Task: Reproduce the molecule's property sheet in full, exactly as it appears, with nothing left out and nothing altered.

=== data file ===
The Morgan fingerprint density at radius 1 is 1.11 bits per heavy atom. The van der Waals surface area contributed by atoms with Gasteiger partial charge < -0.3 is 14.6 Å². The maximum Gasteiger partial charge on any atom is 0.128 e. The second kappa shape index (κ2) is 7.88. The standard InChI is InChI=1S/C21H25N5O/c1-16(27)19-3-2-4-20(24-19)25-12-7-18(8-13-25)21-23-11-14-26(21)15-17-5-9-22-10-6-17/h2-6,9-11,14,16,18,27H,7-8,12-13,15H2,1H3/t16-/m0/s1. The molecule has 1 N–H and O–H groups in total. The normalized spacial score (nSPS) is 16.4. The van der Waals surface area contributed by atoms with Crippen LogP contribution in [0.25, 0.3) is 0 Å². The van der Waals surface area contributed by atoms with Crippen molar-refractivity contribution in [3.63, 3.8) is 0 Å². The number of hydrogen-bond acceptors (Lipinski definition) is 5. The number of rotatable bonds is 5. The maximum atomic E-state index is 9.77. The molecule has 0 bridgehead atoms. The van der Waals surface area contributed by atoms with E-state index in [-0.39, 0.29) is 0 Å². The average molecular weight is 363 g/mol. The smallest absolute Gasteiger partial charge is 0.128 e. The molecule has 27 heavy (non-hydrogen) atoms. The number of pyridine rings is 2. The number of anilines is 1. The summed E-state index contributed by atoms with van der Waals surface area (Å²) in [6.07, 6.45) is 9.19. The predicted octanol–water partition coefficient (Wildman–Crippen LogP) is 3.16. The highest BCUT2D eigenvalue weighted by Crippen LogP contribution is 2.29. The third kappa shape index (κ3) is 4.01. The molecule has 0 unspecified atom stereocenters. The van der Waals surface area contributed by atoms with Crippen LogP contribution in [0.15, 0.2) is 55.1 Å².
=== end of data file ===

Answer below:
The Morgan fingerprint density at radius 1 is 1.11 bits per heavy atom. The van der Waals surface area contributed by atoms with Gasteiger partial charge < -0.3 is 14.6 Å². The maximum Gasteiger partial charge on any atom is 0.128 e. The second kappa shape index (κ2) is 7.88. The standard InChI is InChI=1S/C21H25N5O/c1-16(27)19-3-2-4-20(24-19)25-12-7-18(8-13-25)21-23-11-14-26(21)15-17-5-9-22-10-6-17/h2-6,9-11,14,16,18,27H,7-8,12-13,15H2,1H3/t16-/m0/s1. The molecule has 1 N–H and O–H groups in total. The normalized spacial score (nSPS) is 16.4. The van der Waals surface area contributed by atoms with Crippen LogP contribution in [0.25, 0.3) is 0 Å². The van der Waals surface area contributed by atoms with Crippen molar-refractivity contribution in [3.63, 3.8) is 0 Å². The number of hydrogen-bond acceptors (Lipinski definition) is 5. The number of rotatable bonds is 5. The maximum atomic E-state index is 9.77. The molecule has 0 bridgehead atoms. The van der Waals surface area contributed by atoms with E-state index in [-0.39, 0.29) is 0 Å². The average molecular weight is 363 g/mol. The smallest absolute Gasteiger partial charge is 0.128 e. The molecule has 27 heavy (non-hydrogen) atoms. The number of pyridine rings is 2. The number of anilines is 1. The summed E-state index contributed by atoms with van der Waals surface area (Å²) in [6.07, 6.45) is 9.19. The predicted octanol–water partition coefficient (Wildman–Crippen LogP) is 3.16. The highest BCUT2D eigenvalue weighted by Crippen LogP contribution is 2.29. The third kappa shape index (κ3) is 4.01. The molecule has 0 unspecified atom stereocenters. The van der Waals surface area contributed by atoms with Crippen LogP contribution in [0.15, 0.2) is 55.1 Å².